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An ill-judged outburst has cost twenty-something Danny his job – but before he has a chance to tell partner Lisa, she reveals that she’s expecting.  Danny’s layabout mate Sam is peddling knock-off cigarettes, in a plan which may ensnare his bright-but-naïve cousin Johnny.  Lisa’s sister Shauna, meanwhile, is looking for reasons to prise the couple apart… and in the midst of all this turmoil, Sam’s dreamed up an audacious plan to rob the local drug dealer.  What could possibly go wrong?  Plenty, of course – but perhaps not quite what you’re expecting.

Grey Skies is a curious piece: half high-stakes drama, half lightweight comedy.  The humour’s to the fore in the earlier scenes, and the characters we meet are entertainingly stereotyped: Sam, played by Joshua Oakes-Rogers, is almost loveable in how audaciously he takes advantage of those around him.  The programme says that there’s been a last-minute cast change, but I really wouldn’t have been able to tell; late sub Clara Porterfield is witty and thoroughly convincing, playing the catty, sensible Shauna.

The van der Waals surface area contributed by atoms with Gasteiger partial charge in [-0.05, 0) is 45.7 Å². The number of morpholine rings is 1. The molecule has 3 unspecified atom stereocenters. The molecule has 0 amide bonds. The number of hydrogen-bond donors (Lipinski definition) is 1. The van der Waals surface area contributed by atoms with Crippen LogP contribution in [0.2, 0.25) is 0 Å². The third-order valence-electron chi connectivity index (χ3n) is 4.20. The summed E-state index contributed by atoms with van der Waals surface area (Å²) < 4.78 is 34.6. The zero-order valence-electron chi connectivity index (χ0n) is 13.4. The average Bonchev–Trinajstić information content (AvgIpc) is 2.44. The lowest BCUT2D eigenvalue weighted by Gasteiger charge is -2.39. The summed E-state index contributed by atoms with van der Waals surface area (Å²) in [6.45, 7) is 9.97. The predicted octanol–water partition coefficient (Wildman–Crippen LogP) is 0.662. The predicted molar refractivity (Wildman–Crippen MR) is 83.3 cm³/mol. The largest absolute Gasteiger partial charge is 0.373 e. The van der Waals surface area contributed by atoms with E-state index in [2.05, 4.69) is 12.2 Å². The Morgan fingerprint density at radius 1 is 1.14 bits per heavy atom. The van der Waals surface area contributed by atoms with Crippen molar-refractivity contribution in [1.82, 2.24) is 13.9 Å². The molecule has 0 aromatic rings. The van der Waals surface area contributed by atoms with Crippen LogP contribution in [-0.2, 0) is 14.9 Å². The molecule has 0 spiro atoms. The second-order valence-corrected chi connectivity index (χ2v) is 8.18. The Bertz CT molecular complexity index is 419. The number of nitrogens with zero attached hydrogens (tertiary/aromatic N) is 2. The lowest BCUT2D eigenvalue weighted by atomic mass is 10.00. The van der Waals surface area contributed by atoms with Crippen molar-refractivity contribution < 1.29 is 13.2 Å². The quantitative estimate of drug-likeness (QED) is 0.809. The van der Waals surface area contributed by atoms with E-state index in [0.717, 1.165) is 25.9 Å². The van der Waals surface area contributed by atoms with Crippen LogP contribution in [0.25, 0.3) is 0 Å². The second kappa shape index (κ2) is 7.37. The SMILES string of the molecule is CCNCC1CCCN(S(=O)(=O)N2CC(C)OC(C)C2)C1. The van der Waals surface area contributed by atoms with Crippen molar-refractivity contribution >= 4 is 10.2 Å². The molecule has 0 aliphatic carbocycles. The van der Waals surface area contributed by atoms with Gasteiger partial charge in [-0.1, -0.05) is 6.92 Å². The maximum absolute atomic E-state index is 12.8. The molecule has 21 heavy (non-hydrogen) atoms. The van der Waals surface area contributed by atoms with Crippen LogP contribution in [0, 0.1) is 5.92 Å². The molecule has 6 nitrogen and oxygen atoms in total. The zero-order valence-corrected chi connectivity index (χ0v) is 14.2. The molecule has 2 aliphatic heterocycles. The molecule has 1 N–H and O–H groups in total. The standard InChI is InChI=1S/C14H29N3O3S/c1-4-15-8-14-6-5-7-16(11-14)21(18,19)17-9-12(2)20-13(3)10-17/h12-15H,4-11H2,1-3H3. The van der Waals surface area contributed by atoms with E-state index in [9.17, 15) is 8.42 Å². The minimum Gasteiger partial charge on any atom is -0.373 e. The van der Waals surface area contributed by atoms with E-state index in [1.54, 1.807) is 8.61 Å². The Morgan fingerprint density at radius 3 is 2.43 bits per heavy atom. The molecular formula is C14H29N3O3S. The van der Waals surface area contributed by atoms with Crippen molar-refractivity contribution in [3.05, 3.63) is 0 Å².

This first part is decent enough – gently funny, well-delivered, with lots of jokes which work and a few that fall a bit flat.  But it’s in the last 20 minutes or so, when the story turns more tense and serious, that Cue Productions truly hit their stride.  The conspiracy begins to unravel; the script tackles questions of honour among thieves, the corrosive effects of a secret, and the fact that anyone has their price.  And although the characters find themselves in an extreme situation, their responses to it are always believable, with the destructive forces we see building between them having obvious analogues in our own more law-abiding lives.

Unfortunately though, there’s something about the whole set-up which doesn’t quite ring true.  In the real world, plenty of people lose their jobs, and plenty of people have shady friends.  But very few of them rob a drug dealer; such a rash decision is fine as the foundation for a comic caper, but it can’t quite bear the weight of the more introspective later scenes.  We need a bit more here – more desperation, more inner turmoil, more motivation overall.

The conclusion, however, is perfectly judged: a series of intercut scenes ramp up the pace beautifully, and it all builds towards an unexpected yet tragically believable climax.  All in all Grey Skies is a very watchable piece of theatre, which packs an unexpected dramatic punch towards the end.  It’s well worth your time now – and it promises much for this young company’s future.